through an era when treatment were not as effective. They may have lost


dear friends and loved ones and partners to the condition. They have


also lived in a time when people had less positive attitudes about HIV so


they carry some of that burden with them. Michael now volunteers with


the Terrence Higgins trust, helping others come to term with diagnosis,


treatment and long-time care. This is the ticking time bomb the charity


one. In some areas, because they have never had an understanding of


HIV before, you are still living with the stereotypes of 20 or 30


years ago, so they are isolating people. They sit in a chair and


people will wipe it down afterwards. They are not encouraged to be in the


same room as other residents. As for Michael, he is more positive than


ever. You have to be philosophical and grateful that each year passes


and they continue to pass and you are still breathing. In that


respect, I am a positive person. I just happen to be positive.


It's a bloodline that started in a croft house


and is to continue to the White House.


This family tree shows that the incoming US


President Donald Trump is of strong Hebridean stock.


But as in the States, opinion on his new role remains


split on the island of Lewis, from where his mother


As final preparations for his inauguration take place


across the Atlantic, we sent Jackie O'Brien


Yrigg. -- it's a story that could be played out in Hollywood as well as


the Hebrides. Setting sail from the Isle of Lewis to escape Great


Depression. The fisherman's daughter turned New York socialite could


never have imagined what lie ahead after marrying Frederick Trump


First, I want to thank my parents who I know are looking down on me.


The youngest of ten children, Mary Anne Macleod left the Hebridean


shores as a teenager for a new and better life across the Atlantic but


the islander, who was to produce a President, never forgot her roots.


So. Older members recall her visiting when she was home on the


island and the amazing thing was she was very much into the Gallic and


she spoke Gallic. The President-elect did make a flying


visit to his mother's home several years ago, where his cousin still


lives. He's never returned and there are no plans to celebrate his


inauguration here tomorrow. If we wanted to celebrate anything


we'll celebrate Mary-Ann herself. Donald arrived off a plane and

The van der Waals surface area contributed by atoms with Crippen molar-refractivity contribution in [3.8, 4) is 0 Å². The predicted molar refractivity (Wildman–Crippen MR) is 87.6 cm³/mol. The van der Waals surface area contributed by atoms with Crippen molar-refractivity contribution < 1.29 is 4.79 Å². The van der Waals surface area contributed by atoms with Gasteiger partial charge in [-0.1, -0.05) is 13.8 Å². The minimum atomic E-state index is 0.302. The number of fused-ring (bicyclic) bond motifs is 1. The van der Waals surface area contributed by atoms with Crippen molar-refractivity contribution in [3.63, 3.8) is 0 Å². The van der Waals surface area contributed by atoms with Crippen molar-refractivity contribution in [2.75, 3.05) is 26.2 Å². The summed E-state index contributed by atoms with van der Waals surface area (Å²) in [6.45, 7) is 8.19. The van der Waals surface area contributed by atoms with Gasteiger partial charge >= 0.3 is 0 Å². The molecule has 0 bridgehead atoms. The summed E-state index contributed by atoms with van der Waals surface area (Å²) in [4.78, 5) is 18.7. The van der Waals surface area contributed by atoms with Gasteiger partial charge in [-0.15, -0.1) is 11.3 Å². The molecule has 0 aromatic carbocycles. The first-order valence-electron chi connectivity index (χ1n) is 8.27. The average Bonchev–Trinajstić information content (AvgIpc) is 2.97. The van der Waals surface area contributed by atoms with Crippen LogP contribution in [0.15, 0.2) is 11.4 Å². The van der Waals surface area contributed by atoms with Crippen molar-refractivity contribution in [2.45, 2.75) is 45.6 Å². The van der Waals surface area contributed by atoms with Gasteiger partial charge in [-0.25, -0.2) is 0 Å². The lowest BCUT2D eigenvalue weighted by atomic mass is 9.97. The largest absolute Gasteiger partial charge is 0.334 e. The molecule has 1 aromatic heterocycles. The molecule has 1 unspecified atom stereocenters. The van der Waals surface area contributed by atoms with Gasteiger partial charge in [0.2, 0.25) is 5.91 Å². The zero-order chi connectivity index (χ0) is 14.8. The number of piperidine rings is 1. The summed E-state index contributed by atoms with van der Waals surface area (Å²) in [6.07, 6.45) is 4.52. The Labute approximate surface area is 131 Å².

disappeared. That was T I can't say he left much of an impression behind


him. Some believe that Trump deserves greater island recognition.


Someone of this stock, being President of the USA, it should have


some benefit for the island. But this American living in Lewis won't


be flying any flags. We share the shame of the elected President.


There is no dispute that Donald Trump's distinctive red hair has


come from the Hebrides and we've been sharing style tips The pictures


I saw of his mother, she had a lovely head of hair. I think she


kept it at bit Bert than Donald did. What advice would you give him the


next time he visits the hairdresser? Go for a number 2.


Andy Murray's main rival for the Australian Open has been


Novak Djokovic lost in five sets to the unseeded


From Melbourne, Kheredine Idessane reports.


The moment a little-known player from Uzbekistan blew the Australian


Open wide apart. COMMENTATOR: Got it. The six times winner and


defending champion out of a tournament he had come to call his


own. Well, this is arguably the greatest upset in the history of


this tournament but what could do it do for the world number 1, Andy


Murray? Murray fans will be rubbing their hands together, won't they? It


is certainly again for Murray to takes like Wimbledon when you see


Novak Djokovic out of the draw. But it is Andy's tournament to win. He


did it in style at women wi. Let's see if he can here. I think he


probably will. That's assuming all's well with


Andy's Ann he will. He rolled it in his last match but practised on it